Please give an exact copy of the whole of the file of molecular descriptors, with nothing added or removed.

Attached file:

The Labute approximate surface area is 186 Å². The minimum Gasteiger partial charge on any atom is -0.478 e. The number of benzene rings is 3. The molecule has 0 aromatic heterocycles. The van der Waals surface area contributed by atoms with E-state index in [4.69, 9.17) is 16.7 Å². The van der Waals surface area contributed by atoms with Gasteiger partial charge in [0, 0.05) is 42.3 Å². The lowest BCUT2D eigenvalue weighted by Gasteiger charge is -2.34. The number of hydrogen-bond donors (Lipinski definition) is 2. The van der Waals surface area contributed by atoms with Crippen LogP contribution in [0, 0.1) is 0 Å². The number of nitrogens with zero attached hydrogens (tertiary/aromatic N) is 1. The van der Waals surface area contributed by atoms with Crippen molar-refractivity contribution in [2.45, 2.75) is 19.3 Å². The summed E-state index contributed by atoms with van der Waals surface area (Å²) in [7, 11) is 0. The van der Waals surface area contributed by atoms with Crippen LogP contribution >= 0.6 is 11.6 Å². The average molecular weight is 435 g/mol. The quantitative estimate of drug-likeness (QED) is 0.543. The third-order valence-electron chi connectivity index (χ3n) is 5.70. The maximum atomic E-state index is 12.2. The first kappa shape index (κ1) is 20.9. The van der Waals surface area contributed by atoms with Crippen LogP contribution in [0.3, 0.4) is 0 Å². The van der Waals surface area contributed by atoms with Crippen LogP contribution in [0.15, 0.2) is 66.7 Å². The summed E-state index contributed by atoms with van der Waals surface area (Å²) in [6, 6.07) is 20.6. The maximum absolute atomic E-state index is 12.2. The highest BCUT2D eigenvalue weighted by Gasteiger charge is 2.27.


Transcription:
The Labute approximate surface area is 186 Å². The minimum Gasteiger partial charge on any atom is -0.478 e. The number of benzene rings is 3. The molecule has 0 aromatic heterocycles. The van der Waals surface area contributed by atoms with E-state index in [4.69, 9.17) is 16.7 Å². The van der Waals surface area contributed by atoms with Gasteiger partial charge in [0, 0.05) is 42.3 Å². The lowest BCUT2D eigenvalue weighted by Gasteiger charge is -2.34. The number of hydrogen-bond donors (Lipinski definition) is 2. The van der Waals surface area contributed by atoms with Crippen LogP contribution in [0, 0.1) is 0 Å². The number of nitrogens with zero attached hydrogens (tertiary/aromatic N) is 1. The van der Waals surface area contributed by atoms with Crippen molar-refractivity contribution in [2.45, 2.75) is 19.3 Å². The summed E-state index contributed by atoms with van der Waals surface area (Å²) in [7, 11) is 0. The van der Waals surface area contributed by atoms with Crippen LogP contribution >= 0.6 is 11.6 Å². The average molecular weight is 435 g/mol. The quantitative estimate of drug-likeness (QED) is 0.543. The third-order valence-electron chi connectivity index (χ3n) is 5.70. The maximum atomic E-state index is 12.2. The first kappa shape index (κ1) is 20.9. The van der Waals surface area contributed by atoms with Crippen LogP contribution in [0.3, 0.4) is 0 Å². The van der Waals surface area contributed by atoms with Crippen LogP contribution in [0.15, 0.2) is 66.7 Å². The summed E-state index contributed by atoms with van der Waals surface area (Å²) in [6, 6.07) is 20.6. The maximum absolute atomic E-state index is 12.2. The highest BCUT2D eigenvalue weighted by Gasteiger charge is 2.27.